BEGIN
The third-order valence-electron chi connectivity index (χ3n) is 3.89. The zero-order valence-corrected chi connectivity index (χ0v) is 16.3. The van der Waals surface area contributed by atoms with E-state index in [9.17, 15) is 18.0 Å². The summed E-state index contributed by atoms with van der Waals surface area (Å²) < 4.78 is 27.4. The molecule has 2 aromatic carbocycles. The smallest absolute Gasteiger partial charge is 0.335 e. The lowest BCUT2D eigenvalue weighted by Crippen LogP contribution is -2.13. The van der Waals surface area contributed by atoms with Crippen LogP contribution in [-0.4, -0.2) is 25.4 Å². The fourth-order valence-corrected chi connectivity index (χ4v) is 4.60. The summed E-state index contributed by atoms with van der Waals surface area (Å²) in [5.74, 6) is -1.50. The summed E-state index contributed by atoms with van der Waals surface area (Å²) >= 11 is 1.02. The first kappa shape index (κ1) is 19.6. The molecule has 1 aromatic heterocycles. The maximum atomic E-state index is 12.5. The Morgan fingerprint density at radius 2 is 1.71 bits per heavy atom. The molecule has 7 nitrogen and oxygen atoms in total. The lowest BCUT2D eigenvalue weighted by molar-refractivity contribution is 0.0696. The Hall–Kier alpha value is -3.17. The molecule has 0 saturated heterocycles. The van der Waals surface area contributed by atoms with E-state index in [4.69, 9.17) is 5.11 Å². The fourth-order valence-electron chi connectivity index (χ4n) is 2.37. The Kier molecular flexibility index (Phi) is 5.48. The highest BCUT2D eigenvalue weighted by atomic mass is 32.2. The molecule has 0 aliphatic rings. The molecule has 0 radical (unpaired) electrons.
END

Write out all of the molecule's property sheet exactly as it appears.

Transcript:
The third-order valence-electron chi connectivity index (χ3n) is 3.89. The zero-order valence-corrected chi connectivity index (χ0v) is 16.3. The van der Waals surface area contributed by atoms with E-state index in [9.17, 15) is 18.0 Å². The summed E-state index contributed by atoms with van der Waals surface area (Å²) < 4.78 is 27.4. The molecule has 2 aromatic carbocycles. The smallest absolute Gasteiger partial charge is 0.335 e. The lowest BCUT2D eigenvalue weighted by Crippen LogP contribution is -2.13. The van der Waals surface area contributed by atoms with Crippen LogP contribution in [-0.4, -0.2) is 25.4 Å². The fourth-order valence-corrected chi connectivity index (χ4v) is 4.60. The summed E-state index contributed by atoms with van der Waals surface area (Å²) in [5.74, 6) is -1.50. The summed E-state index contributed by atoms with van der Waals surface area (Å²) >= 11 is 1.02. The first kappa shape index (κ1) is 19.6. The molecule has 1 aromatic heterocycles. The maximum atomic E-state index is 12.5. The Morgan fingerprint density at radius 2 is 1.71 bits per heavy atom. The molecule has 7 nitrogen and oxygen atoms in total. The lowest BCUT2D eigenvalue weighted by molar-refractivity contribution is 0.0696. The Hall–Kier alpha value is -3.17. The molecule has 0 saturated heterocycles. The van der Waals surface area contributed by atoms with E-state index in [4.69, 9.17) is 5.11 Å². The fourth-order valence-electron chi connectivity index (χ4n) is 2.37. The Kier molecular flexibility index (Phi) is 5.48. The highest BCUT2D eigenvalue weighted by atomic mass is 32.2. The molecule has 0 aliphatic rings. The molecule has 0 radical (unpaired) electrons.